By Jordan Gerber, Esq.
I generally detest lawyer networking events. I know, I know. Probably not the best opening line for an article posted on a site whose readership includes attorneys, but hear me out. Now, I don’t want to go as far as quoting Groucho in saying that I have no interest in joining any club that would accept me as a member; but I’d be lying if I said I didn’t feel like Rodney Dangerfield walking into the dining room of Bushwood every time I attend one of these soirees.
When I first started my practice and was attending enough of these events that I began to develop a pallet for Sutter Home and spinach phyllo, I found myself feeling like I was trapped in a scene from Groundhog’s Day. Allow me to set the stage:
Interior. Night. Cocktail hour. I enter the room and am soon approached by an older gentleman in a nicely tailored suit. He carries glass of scotch in his right hand and an unlit cigar in his left.
Man: “So, Miss…” He looks down at my name tag, apparently finding it very hard to read despite the 12 point letters written in red marker.
Man (chuckling to himself, clearly his own biggest fan. SPOILER ALERT: he’s a lawyer): “Miss Gerber, what kind of law do you practice?”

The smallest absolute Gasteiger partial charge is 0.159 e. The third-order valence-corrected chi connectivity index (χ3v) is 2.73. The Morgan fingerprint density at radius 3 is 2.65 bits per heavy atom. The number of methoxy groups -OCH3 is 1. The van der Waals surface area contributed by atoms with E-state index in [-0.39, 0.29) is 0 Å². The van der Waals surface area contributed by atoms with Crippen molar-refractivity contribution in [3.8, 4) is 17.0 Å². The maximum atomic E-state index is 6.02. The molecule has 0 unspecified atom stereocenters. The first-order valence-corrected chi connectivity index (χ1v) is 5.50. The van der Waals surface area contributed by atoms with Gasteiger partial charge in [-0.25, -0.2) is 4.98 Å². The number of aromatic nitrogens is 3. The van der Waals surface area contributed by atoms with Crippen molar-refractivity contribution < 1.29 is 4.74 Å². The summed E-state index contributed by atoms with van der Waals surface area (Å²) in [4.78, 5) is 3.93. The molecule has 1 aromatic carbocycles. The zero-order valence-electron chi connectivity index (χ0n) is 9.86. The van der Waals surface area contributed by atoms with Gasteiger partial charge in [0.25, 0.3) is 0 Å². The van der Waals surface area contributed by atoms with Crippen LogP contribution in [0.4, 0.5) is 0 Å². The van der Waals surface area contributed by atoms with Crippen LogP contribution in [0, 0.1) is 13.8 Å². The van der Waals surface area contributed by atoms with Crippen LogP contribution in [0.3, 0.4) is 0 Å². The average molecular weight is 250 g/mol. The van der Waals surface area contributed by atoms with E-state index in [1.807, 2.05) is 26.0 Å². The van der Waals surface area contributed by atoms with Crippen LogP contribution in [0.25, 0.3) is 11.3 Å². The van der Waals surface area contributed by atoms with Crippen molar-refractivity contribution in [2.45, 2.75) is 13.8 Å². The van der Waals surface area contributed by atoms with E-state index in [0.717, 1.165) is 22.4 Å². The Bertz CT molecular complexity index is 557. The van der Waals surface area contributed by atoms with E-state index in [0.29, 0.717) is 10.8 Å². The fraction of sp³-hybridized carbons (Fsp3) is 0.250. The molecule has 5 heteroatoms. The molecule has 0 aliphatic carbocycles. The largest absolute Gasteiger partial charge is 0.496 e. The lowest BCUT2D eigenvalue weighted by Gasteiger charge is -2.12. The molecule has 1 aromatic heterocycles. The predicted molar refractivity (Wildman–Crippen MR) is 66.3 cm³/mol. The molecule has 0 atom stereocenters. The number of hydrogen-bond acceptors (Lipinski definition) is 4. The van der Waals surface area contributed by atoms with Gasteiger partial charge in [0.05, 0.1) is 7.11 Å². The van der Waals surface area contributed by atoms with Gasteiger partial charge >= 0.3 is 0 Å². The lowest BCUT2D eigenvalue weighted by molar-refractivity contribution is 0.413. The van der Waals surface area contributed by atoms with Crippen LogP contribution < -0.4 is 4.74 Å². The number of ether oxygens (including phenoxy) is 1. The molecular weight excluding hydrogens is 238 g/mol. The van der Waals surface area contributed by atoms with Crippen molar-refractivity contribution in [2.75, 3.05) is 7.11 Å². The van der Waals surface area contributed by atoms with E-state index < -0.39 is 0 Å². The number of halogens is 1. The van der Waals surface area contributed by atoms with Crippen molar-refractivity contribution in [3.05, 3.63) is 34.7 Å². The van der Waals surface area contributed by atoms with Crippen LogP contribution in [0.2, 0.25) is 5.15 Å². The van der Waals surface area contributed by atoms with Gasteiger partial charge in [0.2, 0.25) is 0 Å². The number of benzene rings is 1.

Man: “Why on earth would you do that?” (he is again laughing, apparently he gave up a promising future in stand up to become a securities litigation attorney) “William,” (he bellows, elbowing the man behind him) “This young lady practices family law!”
William: “By choice?” (William and Man burst into synchronized laughter)
A woman joins the conversation, apparently having been distracted by Abbott and Costello’s routine.
Woman: “Oh, my dear, bless your heart! I don’t know how you do it! I had a family case when I first started practicing twenty years ago and it almost drove me crazy! All of those feelings, it was way too messy for me! And the client was just so needy!”
That was usually about the time I dropped a stack of cards by the bar, grabbed a phyllo for the road and split.
I admit, being a family law attorney takes a different breed of attorney. Some may say a good family attorney is somewhat of an oxymoron as the lawyer must possess the ability to empathize with their client and understand that when dealing with these types of cases, it is not a zero sum game. This is difficult for many as it is often the antithesis of what we are taught in the dog eat dog world that is law firm culture.
Don’t get me wrong, there are still a lot of heartless family lawyers who see their clients as nothing more than dollar signs and couldn’t care less about the door hitting them on the backside on their way out of the office. All I can do is speak for myself and share the three most important lessons I have learned about how to effectively deal with family law clients:
1. Understand that while any type of litigation can be stressful, your client has an additional handicap